Meet Hullcoin: The World’s First Local Government Cryptocurrency

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by Andy Watson · 3 min read
Meet Hullcoin: The World’s First Local Government Cryptocurrency
Hull City Council is creating its own Bitcoin-like digital currency called HullCoin which it will donate to people in return for carrying out voluntary work. Photo: HullCoin/Twitter

The world’s first local digital currency to fight society-related problems such as hunger, poverty, shelter, was unveiled in UK early this month.

As the world of digital currency is becoming stronger and more diverse, UK’s Hull City council is trying to implement this technology on root-level, as it launched the first local government operated crypto-currency, called HullCoin.

Actually, it’s not the first case of introducing local currency, as previously CoinDesk reported about the Brixton Pound, as well other examples such as Bristol and Lewes.

Local currencies have been set up in several countries before to stay within a local economy and to protect local businesses. However, unlike its counterparts, Hullcoin differs thanks to its straightforward approach to tackle poverty, the council says, making it arguably the most worthy use of a crypto-currency yet.

Behind the idea stands the city’s Council Welfare Rights Manager, Lisa Bovill, who wanted to explore the possibilities of a digital currency, which not only can be used just like local currencies, but at the same time can extend help to resolve society-related problems.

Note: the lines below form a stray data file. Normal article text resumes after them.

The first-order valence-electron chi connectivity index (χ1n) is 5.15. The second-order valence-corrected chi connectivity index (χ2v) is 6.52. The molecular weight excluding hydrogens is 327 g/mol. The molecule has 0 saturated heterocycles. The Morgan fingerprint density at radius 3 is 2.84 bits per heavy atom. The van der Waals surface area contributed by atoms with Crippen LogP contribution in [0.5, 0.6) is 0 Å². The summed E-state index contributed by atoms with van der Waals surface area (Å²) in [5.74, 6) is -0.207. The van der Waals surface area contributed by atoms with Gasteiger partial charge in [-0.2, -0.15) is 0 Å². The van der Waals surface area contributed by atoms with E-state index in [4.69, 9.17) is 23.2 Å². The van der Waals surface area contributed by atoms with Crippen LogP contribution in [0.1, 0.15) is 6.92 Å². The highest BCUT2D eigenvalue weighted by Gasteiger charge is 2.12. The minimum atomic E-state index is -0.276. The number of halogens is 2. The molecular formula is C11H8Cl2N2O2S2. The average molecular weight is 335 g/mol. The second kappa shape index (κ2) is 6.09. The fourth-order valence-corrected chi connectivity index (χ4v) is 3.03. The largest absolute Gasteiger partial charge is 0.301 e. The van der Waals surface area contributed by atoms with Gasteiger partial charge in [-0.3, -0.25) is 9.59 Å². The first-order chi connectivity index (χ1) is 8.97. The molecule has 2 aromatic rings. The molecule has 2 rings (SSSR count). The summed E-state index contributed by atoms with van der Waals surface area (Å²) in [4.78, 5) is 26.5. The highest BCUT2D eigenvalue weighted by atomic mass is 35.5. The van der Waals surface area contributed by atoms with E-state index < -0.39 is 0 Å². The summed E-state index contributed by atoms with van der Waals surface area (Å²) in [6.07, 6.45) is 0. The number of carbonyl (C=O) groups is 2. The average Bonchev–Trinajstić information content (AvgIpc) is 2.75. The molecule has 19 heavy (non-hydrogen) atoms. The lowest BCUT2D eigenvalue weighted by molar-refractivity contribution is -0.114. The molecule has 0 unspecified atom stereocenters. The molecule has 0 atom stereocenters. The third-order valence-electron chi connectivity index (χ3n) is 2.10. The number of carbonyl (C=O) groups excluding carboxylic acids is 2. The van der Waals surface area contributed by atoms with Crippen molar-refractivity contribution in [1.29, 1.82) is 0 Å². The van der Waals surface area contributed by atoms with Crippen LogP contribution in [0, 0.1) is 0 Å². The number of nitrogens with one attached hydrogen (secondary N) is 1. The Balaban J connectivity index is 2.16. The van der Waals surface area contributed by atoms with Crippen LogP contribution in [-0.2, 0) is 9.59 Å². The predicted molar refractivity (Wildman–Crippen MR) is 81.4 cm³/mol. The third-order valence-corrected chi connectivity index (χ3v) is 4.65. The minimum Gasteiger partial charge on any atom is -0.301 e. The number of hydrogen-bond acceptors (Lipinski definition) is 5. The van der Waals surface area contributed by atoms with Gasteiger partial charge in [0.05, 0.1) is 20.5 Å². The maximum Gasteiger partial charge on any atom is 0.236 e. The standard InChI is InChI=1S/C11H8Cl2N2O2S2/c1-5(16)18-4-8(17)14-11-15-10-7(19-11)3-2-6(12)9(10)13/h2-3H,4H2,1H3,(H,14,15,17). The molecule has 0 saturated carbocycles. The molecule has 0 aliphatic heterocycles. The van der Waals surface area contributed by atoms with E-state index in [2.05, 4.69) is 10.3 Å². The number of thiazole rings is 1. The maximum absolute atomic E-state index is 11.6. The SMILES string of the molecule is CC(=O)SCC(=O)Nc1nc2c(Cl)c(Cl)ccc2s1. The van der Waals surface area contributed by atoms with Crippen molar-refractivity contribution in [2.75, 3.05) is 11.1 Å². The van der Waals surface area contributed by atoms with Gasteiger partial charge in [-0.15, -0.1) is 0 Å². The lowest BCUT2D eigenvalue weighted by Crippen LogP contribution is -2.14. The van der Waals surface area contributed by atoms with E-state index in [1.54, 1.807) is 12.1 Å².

The whole concept is supposed to be part of the ‘Hull People Premium’ scheme that is aimed to help the people of Hull save money, and gain access to advice and aid for food, fuel and finance.

“It’s about people on low incomes, in financial distress, being able to subsidize to an extent and compliment their incomes through undertaking activities that will be linked to the things in field of finance. [Futhermore] it can be used to instigate voluntary activity, or it can be issued close to the point of demand for a service which would help them, which they would not normally have the ability to pay for,” said Dave Shepherdson the Hull City’s Financial Inclusion Support Officer.

Apart of being issued and backed by a reputed local government, Hullcoin is still another coin in the series of over 200 crypto-currencies; and is mined likewise, i.e. by using a GPU mining rig. Lisa has further ensured that the cost of mining a Hullcoin does not extend to a point in which it becomes a losable scheme.

Lisa Bovill said that the team spent some time calculating whether mining a crypto-currency would be worthwhile and found that they could make it a profitable scheme, noting “a digital local currency is the unique idea, and it will help with the distribution if you could link digital currency with the local currency.”

The councilwoman has excused the taxpayers’ fund and is largely dependent on a kind and anonymous benefactor to sponsor the machine that mines Hullcoin. The current machine runs on the power of 1.6 MH/s and is powered with two Sapphire R9 290X graphic cards.

The new digital currency was officially launched  at the Hull Financial Inclusion forum, held on March 7th. The HullCoin team and members of the Feathercoin project tried to make citizens understand the core concept of digital currency and how it can be used like a normal one. There were many though, who found it too complex, but at the end of the day, left the Hull Financial Inclusion forum enthusiastically.

In the long term, Hull City Council team foresees HullCoin going beyond anti-poverty uses. It was even revealed by Lisa Bovill that a ‘Hull Bank’ for the city’s currency was a long term goal.

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